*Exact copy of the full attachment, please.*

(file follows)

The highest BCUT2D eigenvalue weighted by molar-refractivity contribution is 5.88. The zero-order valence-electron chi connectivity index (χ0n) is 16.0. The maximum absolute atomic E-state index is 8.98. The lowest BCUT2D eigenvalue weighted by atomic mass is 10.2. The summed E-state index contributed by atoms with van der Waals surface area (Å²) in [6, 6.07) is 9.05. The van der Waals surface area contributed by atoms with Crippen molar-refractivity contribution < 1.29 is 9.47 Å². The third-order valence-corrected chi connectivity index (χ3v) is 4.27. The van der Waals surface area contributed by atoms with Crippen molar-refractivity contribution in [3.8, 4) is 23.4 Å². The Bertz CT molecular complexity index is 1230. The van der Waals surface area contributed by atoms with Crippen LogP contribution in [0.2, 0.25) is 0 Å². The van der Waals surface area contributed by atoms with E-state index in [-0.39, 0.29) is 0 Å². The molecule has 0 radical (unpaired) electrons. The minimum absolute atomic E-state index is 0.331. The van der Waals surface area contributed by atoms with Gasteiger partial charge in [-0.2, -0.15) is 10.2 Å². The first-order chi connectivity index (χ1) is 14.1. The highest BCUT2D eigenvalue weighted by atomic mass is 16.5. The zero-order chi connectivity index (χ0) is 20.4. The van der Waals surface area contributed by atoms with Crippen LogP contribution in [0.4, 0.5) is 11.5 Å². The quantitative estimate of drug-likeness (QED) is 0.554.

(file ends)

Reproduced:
The highest BCUT2D eigenvalue weighted by molar-refractivity contribution is 5.88. The zero-order valence-electron chi connectivity index (χ0n) is 16.0. The maximum absolute atomic E-state index is 8.98. The lowest BCUT2D eigenvalue weighted by atomic mass is 10.2. The summed E-state index contributed by atoms with van der Waals surface area (Å²) in [6, 6.07) is 9.05. The van der Waals surface area contributed by atoms with Crippen molar-refractivity contribution < 1.29 is 9.47 Å². The third-order valence-corrected chi connectivity index (χ3v) is 4.27. The van der Waals surface area contributed by atoms with Crippen molar-refractivity contribution in [3.8, 4) is 23.4 Å². The Bertz CT molecular complexity index is 1230. The van der Waals surface area contributed by atoms with Crippen LogP contribution in [0.2, 0.25) is 0 Å². The van der Waals surface area contributed by atoms with E-state index in [-0.39, 0.29) is 0 Å². The molecule has 0 radical (unpaired) electrons. The minimum absolute atomic E-state index is 0.331. The van der Waals surface area contributed by atoms with Gasteiger partial charge in [-0.2, -0.15) is 10.2 Å². The first-order chi connectivity index (χ1) is 14.1. The highest BCUT2D eigenvalue weighted by atomic mass is 16.5. The zero-order chi connectivity index (χ0) is 20.4. The van der Waals surface area contributed by atoms with Crippen LogP contribution in [0.4, 0.5) is 11.5 Å². The quantitative estimate of drug-likeness (QED) is 0.554.